Any new thoughts out there on spam? The Washington Post ran a front page story on it yesterday, focusing on the cost to business. This paragraph caught my attention:
Roughly 40 percent of all e-mail traffic in the United States is spam, up from 8 percent in late 2001 and nearly doubling in the past six months, according to Brightmail Inc., a major vendor of anti-spam software. By the end of this year, industry experts predict, fully half of all e-mail will be unsolicited. (About 40 percent of U.S. Postal Service mail is business marketing.)
Half! Those folks are lucky!
I've seen an big increase in the last six months. SpamAssassin's heuristics are starting to get outgunned. And I still have to look through the redirected SA mail, because I've had a few false positives as high as 8.3. The false positives are such things as domain renewals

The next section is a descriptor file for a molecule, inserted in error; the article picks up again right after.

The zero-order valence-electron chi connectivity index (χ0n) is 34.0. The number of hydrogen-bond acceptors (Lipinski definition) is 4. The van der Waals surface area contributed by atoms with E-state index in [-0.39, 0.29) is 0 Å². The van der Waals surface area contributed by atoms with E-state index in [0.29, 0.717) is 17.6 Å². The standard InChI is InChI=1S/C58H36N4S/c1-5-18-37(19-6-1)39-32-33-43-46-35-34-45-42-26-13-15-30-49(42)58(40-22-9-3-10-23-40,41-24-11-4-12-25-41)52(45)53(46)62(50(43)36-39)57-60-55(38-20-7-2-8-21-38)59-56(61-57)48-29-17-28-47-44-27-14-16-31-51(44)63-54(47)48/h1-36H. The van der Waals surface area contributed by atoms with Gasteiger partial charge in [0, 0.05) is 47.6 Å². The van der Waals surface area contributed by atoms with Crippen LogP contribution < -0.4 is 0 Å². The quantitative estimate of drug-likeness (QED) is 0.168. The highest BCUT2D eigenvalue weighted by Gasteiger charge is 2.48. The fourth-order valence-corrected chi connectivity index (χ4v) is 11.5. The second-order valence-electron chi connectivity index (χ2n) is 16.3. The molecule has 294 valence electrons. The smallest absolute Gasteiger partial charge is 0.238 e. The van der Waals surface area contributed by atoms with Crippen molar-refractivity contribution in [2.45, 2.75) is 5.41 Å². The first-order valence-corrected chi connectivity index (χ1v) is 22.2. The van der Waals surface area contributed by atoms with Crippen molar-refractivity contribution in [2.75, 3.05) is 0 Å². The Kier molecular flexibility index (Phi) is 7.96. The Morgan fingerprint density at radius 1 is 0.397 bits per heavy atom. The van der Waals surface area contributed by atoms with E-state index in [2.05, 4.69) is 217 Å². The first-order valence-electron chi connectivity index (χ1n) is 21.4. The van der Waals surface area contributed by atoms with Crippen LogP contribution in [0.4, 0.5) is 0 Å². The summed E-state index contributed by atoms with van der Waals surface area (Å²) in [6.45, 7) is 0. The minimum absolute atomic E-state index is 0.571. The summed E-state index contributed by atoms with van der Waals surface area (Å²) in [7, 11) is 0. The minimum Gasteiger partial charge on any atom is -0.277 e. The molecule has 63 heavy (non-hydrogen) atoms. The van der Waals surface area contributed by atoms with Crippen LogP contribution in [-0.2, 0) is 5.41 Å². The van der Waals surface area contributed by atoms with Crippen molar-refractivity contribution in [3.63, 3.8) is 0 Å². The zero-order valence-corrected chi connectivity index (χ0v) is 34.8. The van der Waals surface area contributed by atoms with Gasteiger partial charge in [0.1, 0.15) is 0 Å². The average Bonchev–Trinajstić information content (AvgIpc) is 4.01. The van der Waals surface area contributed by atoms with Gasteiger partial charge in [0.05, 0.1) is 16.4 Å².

and software registrations
My latest bump up in the amount of spam I receive was after I transferred a bunch of domains from NetSol and Register.com to Dotster, for whatever reason.
I think the solution is to build in some responsibility to the SMTP system. But I don't think the government is going to be our friend in this area, since it would go heavy handed and try to tag individuals. And the SpamCop sort of systems are too prone to misreporting. I've heard a lot of blame going to a few large telcoms for not being responsible, but I wouldn't count on that changing. Maybe the porn industry will fund a solution! They have lots of money.
I suppose the next thing for the individual to try is Baysian filtering, but I don't think it ever could be shrink-wrapped solution, since you have to train the software. In any case, I'm more worried about the internet remaining useful for non-technical users than about my particular wasted time deleting spam.